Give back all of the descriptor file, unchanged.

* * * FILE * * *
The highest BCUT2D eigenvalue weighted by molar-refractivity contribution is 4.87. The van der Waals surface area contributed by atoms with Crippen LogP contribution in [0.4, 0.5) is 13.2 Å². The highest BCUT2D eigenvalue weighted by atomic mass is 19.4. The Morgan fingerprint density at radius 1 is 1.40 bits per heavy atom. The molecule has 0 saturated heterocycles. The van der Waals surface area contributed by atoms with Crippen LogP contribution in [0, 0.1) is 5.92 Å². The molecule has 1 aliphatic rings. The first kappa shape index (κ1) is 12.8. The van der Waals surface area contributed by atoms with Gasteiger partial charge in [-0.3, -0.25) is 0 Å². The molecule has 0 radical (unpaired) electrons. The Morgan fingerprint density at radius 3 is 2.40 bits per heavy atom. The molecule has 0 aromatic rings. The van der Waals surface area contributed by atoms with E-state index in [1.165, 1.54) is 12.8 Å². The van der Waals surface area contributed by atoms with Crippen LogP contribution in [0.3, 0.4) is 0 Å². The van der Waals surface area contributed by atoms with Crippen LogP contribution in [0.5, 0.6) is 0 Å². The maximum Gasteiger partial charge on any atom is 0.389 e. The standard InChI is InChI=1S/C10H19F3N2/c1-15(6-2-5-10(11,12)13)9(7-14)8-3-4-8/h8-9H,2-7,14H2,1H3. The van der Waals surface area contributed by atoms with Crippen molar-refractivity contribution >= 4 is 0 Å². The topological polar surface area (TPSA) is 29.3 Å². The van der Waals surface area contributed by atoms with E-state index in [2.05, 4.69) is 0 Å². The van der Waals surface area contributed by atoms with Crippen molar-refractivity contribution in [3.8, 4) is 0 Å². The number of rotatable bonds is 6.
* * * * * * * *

The highest BCUT2D eigenvalue weighted by molar-refractivity contribution is 4.87. The van der Waals surface area contributed by atoms with Crippen LogP contribution in [0.4, 0.5) is 13.2 Å². The highest BCUT2D eigenvalue weighted by atomic mass is 19.4. The Morgan fingerprint density at radius 1 is 1.40 bits per heavy atom. The molecule has 0 saturated heterocycles. The van der Waals surface area contributed by atoms with Crippen LogP contribution in [0, 0.1) is 5.92 Å². The molecule has 1 aliphatic rings. The first kappa shape index (κ1) is 12.8. The van der Waals surface area contributed by atoms with Gasteiger partial charge in [-0.3, -0.25) is 0 Å². The molecule has 0 radical (unpaired) electrons. The Morgan fingerprint density at radius 3 is 2.40 bits per heavy atom. The molecule has 0 aromatic rings. The van der Waals surface area contributed by atoms with E-state index in [1.165, 1.54) is 12.8 Å². The van der Waals surface area contributed by atoms with Crippen LogP contribution in [0.3, 0.4) is 0 Å². The van der Waals surface area contributed by atoms with Crippen LogP contribution in [0.5, 0.6) is 0 Å². The maximum Gasteiger partial charge on any atom is 0.389 e. The standard InChI is InChI=1S/C10H19F3N2/c1-15(6-2-5-10(11,12)13)9(7-14)8-3-4-8/h8-9H,2-7,14H2,1H3. The van der Waals surface area contributed by atoms with Crippen molar-refractivity contribution >= 4 is 0 Å². The topological polar surface area (TPSA) is 29.3 Å². The van der Waals surface area contributed by atoms with E-state index in [2.05, 4.69) is 0 Å². The van der Waals surface area contributed by atoms with Crippen molar-refractivity contribution in [3.8, 4) is 0 Å². The number of rotatable bonds is 6.